The tuning stick is the guidepost here. You have snow conditions that demand certain edge finishes. The Tuning Stick is the only way to precisely analyze your edges to match them to the snow. If the snow is soft and fresh and your edges are very sharp, your skis will be sticky and grabby. If the snow is hard you need to make sure your edges are prepared for it. The Tuning Stick makes the condition of your edges VERY CLEAR.
We do a quick edge dress after each day of skiing, and sometimes at lunch if the snow is hard. This is all we do:
1. Tuning Stick, check sharpness, especially under-foot.
2. Use the green stones to get the right sharpness, then ruby ceramic for final polish. Make sure the edge is sharper under-foot than out towards tip and tail.
A GREAT MIDDLE RANGE STRATEGY IS A GREEN STONE IN THE SIDE POCKET AND A CERAMIC IN THE BASE POCKET. THIS GIVE SHARPENING FROM THE SIDE BUT MAINTAINS EXCELLENT POLISH ON THE BASE EDGE FOR GREAT SLIP.
It takes about 2 minutes to dress the edges and bring them up to performance. We don't even use a vise; just lay them up against a wall and go. It is amazing how this quick daily step can really make a difference in your day on the hill.
After Every Weekend
1. File Base Flattener. This is to remove any high spots (it is amazing how they can keep showing up) and to remove any high spot damage caused by hitting rocks. It will be apparent when the high spots are removed, the file will stop cutting.
2. If there is rock damage, first repair the plastic. Your choice how to do the repair (we make the 1 foot long very hard P-Tex ribbon, which is the toughest repair material available) but just be aware of the fact that dripping candles on sintered bases does not make durable repairs. Remove the excess plastic with either the steel blade in the Base Flattener or with the File Base Flattener, if the repair holds while excess is removed with these tools it is likely to be a good repair.
3. Work on the rock scar if there is one on the edge. Use the green stones (preferred on rock scars) in the Ski Sharp, then the ruby ceramic for final polish. DO NOT POLISH IT OUT BY HAND, LET THE SKI SHARP REMOVE IT OVER TIME. You can keep the damaged section sharp while it disappears over time as the ski wears and you continue to tune it. Polishing out the scar by hand gives you and inconsistent edge plane, not a good idea.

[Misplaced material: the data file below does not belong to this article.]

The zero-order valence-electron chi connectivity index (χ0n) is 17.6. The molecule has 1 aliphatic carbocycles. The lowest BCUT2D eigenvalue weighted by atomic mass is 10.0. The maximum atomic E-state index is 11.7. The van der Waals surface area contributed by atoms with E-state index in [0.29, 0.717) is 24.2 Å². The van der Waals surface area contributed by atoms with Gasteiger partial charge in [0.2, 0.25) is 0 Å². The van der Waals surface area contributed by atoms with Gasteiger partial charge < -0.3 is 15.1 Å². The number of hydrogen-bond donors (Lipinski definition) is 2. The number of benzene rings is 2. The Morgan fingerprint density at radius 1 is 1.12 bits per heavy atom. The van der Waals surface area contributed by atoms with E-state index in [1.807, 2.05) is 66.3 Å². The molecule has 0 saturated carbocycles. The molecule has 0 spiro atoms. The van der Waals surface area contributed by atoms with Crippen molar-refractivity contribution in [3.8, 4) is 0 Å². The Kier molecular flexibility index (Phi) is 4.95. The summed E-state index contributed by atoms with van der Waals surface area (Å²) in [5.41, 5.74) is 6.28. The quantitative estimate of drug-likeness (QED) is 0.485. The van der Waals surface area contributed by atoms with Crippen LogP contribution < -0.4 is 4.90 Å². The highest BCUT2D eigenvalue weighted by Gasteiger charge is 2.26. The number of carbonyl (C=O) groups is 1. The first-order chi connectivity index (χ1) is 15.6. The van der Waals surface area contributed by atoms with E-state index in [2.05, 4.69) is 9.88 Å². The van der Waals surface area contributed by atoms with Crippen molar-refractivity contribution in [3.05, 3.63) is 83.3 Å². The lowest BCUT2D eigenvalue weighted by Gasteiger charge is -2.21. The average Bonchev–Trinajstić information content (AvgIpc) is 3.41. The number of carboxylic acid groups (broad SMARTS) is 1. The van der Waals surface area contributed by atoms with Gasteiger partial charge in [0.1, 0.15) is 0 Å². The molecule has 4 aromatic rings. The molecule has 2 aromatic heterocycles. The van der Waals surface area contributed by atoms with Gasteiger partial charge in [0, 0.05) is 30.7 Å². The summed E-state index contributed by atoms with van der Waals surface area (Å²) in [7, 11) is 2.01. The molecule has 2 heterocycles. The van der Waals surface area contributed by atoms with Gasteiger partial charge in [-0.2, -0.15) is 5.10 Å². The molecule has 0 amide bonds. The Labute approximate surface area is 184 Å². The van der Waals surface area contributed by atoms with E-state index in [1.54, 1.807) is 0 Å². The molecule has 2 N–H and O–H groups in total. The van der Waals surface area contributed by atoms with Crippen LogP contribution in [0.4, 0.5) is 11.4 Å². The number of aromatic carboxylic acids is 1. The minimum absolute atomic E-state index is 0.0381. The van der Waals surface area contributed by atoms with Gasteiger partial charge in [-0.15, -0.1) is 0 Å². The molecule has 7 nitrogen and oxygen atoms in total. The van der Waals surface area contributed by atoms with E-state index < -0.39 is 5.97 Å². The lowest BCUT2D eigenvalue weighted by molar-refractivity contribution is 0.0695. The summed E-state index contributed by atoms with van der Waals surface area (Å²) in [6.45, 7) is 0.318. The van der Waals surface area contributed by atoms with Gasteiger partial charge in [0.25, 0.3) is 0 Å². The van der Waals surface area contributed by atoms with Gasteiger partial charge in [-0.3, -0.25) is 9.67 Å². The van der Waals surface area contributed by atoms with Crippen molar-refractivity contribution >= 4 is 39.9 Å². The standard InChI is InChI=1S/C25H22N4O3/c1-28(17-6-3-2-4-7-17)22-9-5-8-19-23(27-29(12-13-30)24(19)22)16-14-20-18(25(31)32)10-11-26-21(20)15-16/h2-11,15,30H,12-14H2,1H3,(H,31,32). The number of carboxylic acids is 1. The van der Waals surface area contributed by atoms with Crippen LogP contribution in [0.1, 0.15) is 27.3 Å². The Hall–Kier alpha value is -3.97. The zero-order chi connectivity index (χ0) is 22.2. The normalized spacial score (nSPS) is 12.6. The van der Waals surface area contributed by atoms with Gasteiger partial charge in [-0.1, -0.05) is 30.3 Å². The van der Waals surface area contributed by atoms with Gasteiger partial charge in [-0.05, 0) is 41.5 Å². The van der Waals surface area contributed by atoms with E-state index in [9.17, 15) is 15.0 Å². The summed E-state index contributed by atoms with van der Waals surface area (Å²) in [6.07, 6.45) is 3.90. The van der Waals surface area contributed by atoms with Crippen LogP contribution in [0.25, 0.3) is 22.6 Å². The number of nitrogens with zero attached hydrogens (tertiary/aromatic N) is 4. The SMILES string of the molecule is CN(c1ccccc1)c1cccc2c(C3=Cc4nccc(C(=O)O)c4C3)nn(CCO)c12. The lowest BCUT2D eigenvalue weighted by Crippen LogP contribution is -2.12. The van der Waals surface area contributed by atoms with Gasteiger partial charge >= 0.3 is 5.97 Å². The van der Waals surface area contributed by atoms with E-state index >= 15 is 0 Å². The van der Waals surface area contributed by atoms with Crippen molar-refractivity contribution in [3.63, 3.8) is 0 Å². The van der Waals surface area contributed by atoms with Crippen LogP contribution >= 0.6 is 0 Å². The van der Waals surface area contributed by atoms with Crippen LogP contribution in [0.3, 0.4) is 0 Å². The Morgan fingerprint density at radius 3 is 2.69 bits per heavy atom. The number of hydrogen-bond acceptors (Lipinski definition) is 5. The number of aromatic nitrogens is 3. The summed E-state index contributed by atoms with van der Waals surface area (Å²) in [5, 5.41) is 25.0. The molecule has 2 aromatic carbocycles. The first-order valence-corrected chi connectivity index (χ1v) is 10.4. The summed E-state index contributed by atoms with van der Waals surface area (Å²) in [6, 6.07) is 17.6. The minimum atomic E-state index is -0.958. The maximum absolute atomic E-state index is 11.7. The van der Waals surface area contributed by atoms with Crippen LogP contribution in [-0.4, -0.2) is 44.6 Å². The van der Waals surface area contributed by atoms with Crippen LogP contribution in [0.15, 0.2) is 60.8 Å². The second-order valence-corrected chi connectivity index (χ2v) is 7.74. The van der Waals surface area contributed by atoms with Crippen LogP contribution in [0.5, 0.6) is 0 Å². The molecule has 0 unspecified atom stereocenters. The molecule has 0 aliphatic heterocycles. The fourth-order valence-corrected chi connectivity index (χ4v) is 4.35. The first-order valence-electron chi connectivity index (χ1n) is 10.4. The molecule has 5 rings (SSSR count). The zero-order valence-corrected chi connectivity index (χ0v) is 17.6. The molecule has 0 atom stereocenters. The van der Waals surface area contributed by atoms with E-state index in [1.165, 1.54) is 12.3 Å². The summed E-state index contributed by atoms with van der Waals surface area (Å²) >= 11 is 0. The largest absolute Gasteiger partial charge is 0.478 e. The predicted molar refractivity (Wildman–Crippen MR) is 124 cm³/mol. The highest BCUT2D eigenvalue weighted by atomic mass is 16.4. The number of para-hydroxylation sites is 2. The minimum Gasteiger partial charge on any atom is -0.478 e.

4. Now, sharpen edges and final polish. Check your edges with the Tuning Stick; then use the green stones to get the sharpness you want. Then do final polish with the ruby ceramic stones. Remember, sharper under-foot than out towards tip and tail make skis work great (essentially makes any ski act like a "current fashion" multi-rocker ski). We have been tuning skis this way for many years, is there really a reason to build in all those extra rockers?
5. Next, base flattening and structuring (assuming the base flatness is being maintained weekly). Pick the stone coarseness for the snow conditions and structure the base with the Base Flattener, which also keeps it flat at the same time when done as regular maintenance. Check the base for flatness with your true bar, if you are skiing hard snow the base will want to go convex, make sure you are keeping it flat. This usually takes very few passes if done regularly.
6. Finally, for a very picky but effective point. Use the steel blade in the Base Flattener VERY lightly flattening the tops of the structure from the stone blade. Make sure the steel blade is sharp and you can feel it drag on the stone structured base when you are using it with VERY light pressure. When the drag disappears you are done. Doing this really does make skis more slippery.
7. Last, wax if you want. We don't. We like our finish as described and not waxing saves lots, in our wallets and our lungs.
So how long does this take after every weekend? Maybe 10 minutes unless there is rock damage needing repair. It takes SO little time to keep skis in top condition with SkiVisions tools.